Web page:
On 24 January 1993, Ugur Mumcu, the investigative journalist who had brought corruption cases and mafia-politics ties into daylight, died when his car exploded in front of his house. Mumcu had been receiving death threats because of the files he had been investigating.


Born in 1942, Mumcu studied law in university and he had worked as a columnist, investigative journalist and writer. He published books on current and historical political issues of Turkey. At the time of his assassination, he was working on the Kurdish problem and the PKK terror.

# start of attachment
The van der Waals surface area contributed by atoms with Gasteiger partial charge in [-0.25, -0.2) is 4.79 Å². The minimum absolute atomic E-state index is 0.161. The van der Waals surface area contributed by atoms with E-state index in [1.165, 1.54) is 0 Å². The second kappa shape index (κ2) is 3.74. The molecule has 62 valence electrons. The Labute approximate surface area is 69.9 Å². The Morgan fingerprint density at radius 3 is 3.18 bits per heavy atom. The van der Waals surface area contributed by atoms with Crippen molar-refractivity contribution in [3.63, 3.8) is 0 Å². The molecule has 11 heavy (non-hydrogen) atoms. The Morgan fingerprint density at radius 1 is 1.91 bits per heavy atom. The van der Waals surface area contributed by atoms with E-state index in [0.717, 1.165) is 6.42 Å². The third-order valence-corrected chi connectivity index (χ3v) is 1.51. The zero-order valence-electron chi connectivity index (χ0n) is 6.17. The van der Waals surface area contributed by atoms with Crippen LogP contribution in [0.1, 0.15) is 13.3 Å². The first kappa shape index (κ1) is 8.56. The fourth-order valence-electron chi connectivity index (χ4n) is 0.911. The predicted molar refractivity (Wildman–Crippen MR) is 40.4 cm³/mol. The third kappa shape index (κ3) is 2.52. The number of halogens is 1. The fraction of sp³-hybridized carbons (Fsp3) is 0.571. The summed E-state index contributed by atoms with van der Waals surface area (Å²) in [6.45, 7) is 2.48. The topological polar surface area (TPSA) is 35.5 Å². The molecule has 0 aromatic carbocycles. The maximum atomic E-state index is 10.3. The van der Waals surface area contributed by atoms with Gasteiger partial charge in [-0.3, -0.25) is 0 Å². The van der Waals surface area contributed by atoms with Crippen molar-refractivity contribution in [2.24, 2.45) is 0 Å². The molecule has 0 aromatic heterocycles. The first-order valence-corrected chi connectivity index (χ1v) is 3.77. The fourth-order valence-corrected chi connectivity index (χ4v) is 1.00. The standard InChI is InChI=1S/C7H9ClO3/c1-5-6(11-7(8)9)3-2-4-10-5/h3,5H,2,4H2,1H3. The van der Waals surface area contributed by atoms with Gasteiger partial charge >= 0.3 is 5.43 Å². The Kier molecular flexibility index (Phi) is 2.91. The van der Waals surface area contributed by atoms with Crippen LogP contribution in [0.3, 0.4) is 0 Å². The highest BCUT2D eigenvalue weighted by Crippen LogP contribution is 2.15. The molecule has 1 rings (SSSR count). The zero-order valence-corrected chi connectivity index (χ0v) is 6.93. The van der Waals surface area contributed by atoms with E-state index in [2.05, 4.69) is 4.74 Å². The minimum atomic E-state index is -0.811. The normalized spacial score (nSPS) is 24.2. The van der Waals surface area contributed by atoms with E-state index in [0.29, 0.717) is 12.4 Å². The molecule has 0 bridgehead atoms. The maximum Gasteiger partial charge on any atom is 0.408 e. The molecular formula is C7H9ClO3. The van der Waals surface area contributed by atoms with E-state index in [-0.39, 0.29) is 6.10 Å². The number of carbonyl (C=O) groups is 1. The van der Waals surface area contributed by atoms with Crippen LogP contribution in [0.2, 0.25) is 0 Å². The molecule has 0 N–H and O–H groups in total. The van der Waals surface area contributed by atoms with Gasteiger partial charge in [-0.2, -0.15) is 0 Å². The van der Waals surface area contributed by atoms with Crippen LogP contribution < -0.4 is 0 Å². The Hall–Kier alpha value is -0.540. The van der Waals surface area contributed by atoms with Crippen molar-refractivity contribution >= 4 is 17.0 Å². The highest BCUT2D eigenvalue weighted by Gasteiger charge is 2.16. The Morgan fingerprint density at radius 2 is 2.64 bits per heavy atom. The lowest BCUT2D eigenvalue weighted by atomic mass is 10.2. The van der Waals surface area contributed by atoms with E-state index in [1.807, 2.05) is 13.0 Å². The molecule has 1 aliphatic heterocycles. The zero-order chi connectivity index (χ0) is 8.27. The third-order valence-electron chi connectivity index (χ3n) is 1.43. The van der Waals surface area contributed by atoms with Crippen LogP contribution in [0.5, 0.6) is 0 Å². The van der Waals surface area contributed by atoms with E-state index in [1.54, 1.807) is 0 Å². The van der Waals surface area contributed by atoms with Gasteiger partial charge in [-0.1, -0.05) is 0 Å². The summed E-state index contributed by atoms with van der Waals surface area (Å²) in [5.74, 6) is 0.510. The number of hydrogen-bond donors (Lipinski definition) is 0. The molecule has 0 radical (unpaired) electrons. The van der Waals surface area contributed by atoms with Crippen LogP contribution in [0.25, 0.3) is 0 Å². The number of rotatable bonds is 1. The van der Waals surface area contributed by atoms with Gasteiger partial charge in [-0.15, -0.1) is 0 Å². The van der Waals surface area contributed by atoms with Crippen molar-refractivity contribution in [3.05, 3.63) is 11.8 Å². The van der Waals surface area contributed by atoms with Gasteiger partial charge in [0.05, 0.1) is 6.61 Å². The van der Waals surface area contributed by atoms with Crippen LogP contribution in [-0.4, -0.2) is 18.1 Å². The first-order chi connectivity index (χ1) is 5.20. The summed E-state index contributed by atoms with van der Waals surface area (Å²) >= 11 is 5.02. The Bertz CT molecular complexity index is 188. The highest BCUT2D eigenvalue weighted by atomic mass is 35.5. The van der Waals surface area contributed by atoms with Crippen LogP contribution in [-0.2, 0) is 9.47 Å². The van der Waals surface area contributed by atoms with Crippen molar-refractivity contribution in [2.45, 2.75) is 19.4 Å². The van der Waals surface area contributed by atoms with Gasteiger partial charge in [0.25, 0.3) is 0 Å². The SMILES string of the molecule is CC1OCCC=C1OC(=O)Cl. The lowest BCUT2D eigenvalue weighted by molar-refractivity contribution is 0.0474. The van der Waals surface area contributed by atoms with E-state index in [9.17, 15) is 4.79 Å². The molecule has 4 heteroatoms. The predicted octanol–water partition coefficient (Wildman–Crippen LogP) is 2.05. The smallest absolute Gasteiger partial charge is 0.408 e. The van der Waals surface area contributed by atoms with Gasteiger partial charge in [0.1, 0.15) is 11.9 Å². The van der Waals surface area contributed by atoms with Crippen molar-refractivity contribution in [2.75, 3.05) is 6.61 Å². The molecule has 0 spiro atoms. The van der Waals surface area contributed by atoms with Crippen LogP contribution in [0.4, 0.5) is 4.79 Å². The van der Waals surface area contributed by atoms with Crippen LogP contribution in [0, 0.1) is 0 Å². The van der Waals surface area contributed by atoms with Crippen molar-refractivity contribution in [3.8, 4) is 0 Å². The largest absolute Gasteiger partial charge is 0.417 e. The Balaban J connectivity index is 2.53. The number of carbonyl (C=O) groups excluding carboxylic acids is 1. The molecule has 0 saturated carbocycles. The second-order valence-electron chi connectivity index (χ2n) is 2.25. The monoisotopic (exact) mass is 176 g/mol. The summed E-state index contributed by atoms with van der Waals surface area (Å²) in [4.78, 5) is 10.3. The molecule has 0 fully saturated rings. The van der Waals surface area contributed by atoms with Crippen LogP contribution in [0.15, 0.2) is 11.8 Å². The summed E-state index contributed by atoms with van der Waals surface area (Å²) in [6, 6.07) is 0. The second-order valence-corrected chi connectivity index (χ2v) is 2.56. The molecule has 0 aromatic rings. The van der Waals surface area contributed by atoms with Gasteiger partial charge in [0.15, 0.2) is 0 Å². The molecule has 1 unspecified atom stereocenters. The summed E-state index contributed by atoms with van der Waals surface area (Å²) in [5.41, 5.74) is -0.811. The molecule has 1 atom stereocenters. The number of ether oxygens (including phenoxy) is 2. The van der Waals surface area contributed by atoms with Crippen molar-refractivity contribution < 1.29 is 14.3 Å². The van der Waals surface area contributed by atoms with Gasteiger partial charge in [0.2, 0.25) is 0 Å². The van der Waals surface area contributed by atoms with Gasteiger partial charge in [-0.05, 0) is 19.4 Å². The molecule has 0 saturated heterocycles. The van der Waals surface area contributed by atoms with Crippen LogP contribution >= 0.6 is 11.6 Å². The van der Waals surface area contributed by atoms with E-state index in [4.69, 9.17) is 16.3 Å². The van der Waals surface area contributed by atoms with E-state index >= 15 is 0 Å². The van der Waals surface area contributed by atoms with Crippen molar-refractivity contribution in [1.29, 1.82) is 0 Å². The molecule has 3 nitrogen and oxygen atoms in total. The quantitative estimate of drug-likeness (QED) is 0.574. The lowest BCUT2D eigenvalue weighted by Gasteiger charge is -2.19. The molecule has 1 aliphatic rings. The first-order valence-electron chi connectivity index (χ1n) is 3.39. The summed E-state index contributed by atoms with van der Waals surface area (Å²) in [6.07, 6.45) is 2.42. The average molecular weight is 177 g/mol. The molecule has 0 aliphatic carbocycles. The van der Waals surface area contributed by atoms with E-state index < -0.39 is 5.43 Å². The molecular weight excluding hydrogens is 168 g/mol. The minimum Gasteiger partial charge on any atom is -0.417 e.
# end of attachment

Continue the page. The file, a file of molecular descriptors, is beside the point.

Mumcu was not the only person to be killed at that time; three academics of the same political inclination, secularists were also murdered: Muammer Aksoy, Bahriye Ücok and Ahmet Taner Kislali.


Mumcu worked hard to defend press freedom and human rights in Turkey. Mumcu was trusted by a wide range of people including conservative politicians.

It should also be noted that, in the harsh years that followed the military coup in 1980, Mumcu faced and eventually overcame a welter of martial-law prosecutions for his books.




The case into Mumcu’s death still remains unsolved. Despite all of the promises given by successive Turkish governments, Mumcu’s case has still not been entirely solved.

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